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47 Potentially Dangerous Glacial Lakes Identified in 3 River Basins That Run Through Bihar

The disappearance of the glaciers will affect river channel flow dynamics in downstream areas and impact human settlements, including Bihar, in the long run, say experts.

Image Used for Representational Purpose Only

Patna: Amid various challenges posed by climate change, as many as 47 potentially dangerous glacial lakes (PDGLs) have been identified in Koshi, Gandaki, and Karnali river basins of Nepal, Tibet Autonomous Region of China, and India. These glacial lakes are at risk of breaching their natural dams, which will result in glacial lake outburst floods (GLOFs), according to a latest research report.

According to the report released early this week, GLOFs are a prominent water-induced hazard in Nepal and other mountainous countries in the Hindu Kush Himalaya (HKH), and occur when melting glaciers create reservoirs of water that can suddenly burst leading to floods downstream. 

The report was jointly prepared by Kathmandu-based International Centre for Integrated Mountain Development (ICIMOD) and the United Nations Development Programme (UNDP) in Nepal based on Landsat images and using remote sensing tools and techniques.

“GLOF event in upstream might not have that significant an impact in the downstream regions (including Bihar in India) directly. However, given that glaciers are an important aspect of the riverine system as a whole, the disappearance of glaciers would affect river channel flow dynamics in downstream areas in the long run,” Sudan B. Maharjan, one of the lead authors of the report and a Remote Sensing Analyst at ICIMOD, told NewsClick.

However, he pointed out that heavy damages could take place in case GLOF happens. “No doubt it is a threat in all three river basins,” he said.


Maharjan said there would not be much of an impact due to GLOFs based on the distance from the glacial lake and the energy of the flood as glacial lake outburst reduces when it enters the plains. Also, increase in water levels will be negligible in the plain area compared with the monsoon floods.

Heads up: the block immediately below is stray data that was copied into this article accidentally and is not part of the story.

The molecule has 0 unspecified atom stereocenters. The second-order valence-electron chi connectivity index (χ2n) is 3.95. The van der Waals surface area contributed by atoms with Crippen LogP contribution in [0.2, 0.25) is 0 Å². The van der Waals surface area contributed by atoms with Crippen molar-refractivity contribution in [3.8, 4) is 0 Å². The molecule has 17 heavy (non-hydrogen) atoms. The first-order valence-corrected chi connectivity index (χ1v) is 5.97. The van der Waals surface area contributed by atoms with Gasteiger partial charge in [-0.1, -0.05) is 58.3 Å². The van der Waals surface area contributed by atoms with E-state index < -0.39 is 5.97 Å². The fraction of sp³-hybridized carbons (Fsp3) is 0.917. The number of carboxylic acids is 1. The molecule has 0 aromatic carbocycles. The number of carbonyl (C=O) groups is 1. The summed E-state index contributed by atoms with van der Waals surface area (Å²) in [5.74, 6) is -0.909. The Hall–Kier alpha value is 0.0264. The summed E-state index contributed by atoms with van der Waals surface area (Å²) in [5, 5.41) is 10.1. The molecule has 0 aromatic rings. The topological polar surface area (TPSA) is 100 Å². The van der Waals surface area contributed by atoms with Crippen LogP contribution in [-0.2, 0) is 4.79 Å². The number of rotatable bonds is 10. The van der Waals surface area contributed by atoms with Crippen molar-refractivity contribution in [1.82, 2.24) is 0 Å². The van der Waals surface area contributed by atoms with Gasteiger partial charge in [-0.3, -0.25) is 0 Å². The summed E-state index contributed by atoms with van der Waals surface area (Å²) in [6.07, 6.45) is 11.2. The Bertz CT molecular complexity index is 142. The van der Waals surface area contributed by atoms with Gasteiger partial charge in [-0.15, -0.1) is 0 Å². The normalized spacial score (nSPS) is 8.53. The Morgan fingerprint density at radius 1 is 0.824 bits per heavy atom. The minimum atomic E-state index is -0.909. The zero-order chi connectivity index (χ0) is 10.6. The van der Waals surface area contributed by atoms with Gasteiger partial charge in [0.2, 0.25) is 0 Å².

“There will be no effects of GLOF along the river in Indian Territory. But we have identified one potentially dangerous glacial lake with Rank 1 which lies in the upstream of Kali River (main tributary of Ghaghara River). The river flows along the western border of Nepal with India. If the lake breaches out, it could impact areas along the Kali River in both sides of the country (India and Nepal)”he said.

The report lists PDGLs Including 25 glacial lakes in China, 21 in Nepal, and one in India, which “need to be closely monitored to reduce the vulnerability of mountain people and settlements downstream in the three river basins.”

Of the 47 glacial lakes identified as potentially dangerous, 42 are within the Koshi basin, making it the river basin facing the highest risk. The Gandaki and Karnali basins have three and two such dangerous lakes respectively, the report said.


The present study area lies within the river basins of Koshi, Gandaki, and Karnali, all of which are major tributaries of the Ganges. The catchments of these river basins are transboundary, straddling the Tibet Autonomous Region (TAR) of China (upper section), Nepal (upper and middle sections), and India (largely the lower section, barring the western middle section of the Kali River). Some of the tributaries have their source in the TAR, before flowing through Nepal to finally merge with the Ganges River in India. 

The study found 3,624 glacial lakes located in the three basins, of which 2,070 lakes are in Nepal, 1,509 lakes in the TAR China, and 45 lakes in India. As many as 1,410 lakes are larger than or equal to 0.02 sq km, which are considered large enough to cause a glacial lake outburst flood (GLOF). Lakes associated with a large, retreating glacier and steeply sloping landforms in their surroundings are susceptible to GLOF.

Koshi, Gandaki, and Karnali all run through Bihar, which is the most flood-affected state in the country, accounting for close to 17.2% of the total flood-prone area, according to the official website of the Water Resources Department. Presently, 28 out of 38 districts of Bihar are prone to being flooded.